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Interdisciplinary Barthes$
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Diana Knight

Print publication date: 2020

Print ISBN-13: 9780197266670

Published to British Academy Scholarship Online: September 2020

DOI: 10.5871/bacad/9780197266670.001.0001

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Barthes and the Visibility Turn: For a Non-Mimetic Image

Barthes and the Visibility Turn: For a Non-Mimetic Image

(p.84) 6 Barthes and the Visibility Turn: For a Non-Mimetic Image
Interdisciplinary Barthes

Éric Marty

British Academy

With Roland Barthes par Roland Barthes (1975), Barthes broke with a taboo on the image shared by most Modern thinkers: a Marxist and structuralist puritanism closely associated with a violent critique of mimesis. The break Barthes introduced derived primarily from his uncoupling of mimesis from the regime of visibility particular to the image. The importance of Barthes’s little book will be explored by placing it in the context of Modernity. On the one hand, it will be read in relation to readings of the image associated with Barthes’s contemporaries (for example, Foucault on Velazquez’s Las Meninas); on the other, it will be read alongside his earlier and later proclamations relative to the image, from Mythologies to La Chambre claire. A shift will be traced from the rejection of mimesis in favour of non-figuration, to the emergence of a more fundamental visual paradigm for Barthes of animate/inanimate, initially accounting for his stated preference for photography over cinema, but ultimately neutralised, in the second part of La Chambre claire, through his discussion of the female automaton sequence in Fellini’s Casanova, and its fetishistic relation to the invisible/visible presence of the Winter Garden photo of Barthes’s mother as a child.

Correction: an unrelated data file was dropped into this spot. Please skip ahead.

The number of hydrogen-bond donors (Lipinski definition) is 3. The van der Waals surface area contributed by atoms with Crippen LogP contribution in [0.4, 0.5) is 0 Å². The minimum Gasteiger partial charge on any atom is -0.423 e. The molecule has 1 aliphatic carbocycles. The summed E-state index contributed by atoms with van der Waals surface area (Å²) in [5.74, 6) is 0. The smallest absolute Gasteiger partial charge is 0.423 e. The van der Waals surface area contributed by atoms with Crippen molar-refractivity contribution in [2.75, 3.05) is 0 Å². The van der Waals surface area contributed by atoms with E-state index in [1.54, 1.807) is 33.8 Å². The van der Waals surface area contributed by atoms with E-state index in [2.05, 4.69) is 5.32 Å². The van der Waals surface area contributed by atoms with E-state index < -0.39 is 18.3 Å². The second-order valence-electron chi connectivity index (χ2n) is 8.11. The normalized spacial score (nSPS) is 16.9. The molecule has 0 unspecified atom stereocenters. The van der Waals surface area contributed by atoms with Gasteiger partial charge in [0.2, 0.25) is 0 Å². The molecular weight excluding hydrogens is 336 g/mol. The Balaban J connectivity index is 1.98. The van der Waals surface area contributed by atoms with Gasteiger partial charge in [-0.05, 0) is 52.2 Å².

Keywords:   Roland Barthes, mimesis, Modernity, visibility, Roland Barthes par Roland Barthes, animate/inanimate, cinema/photography, La Chambre claire, fetishism

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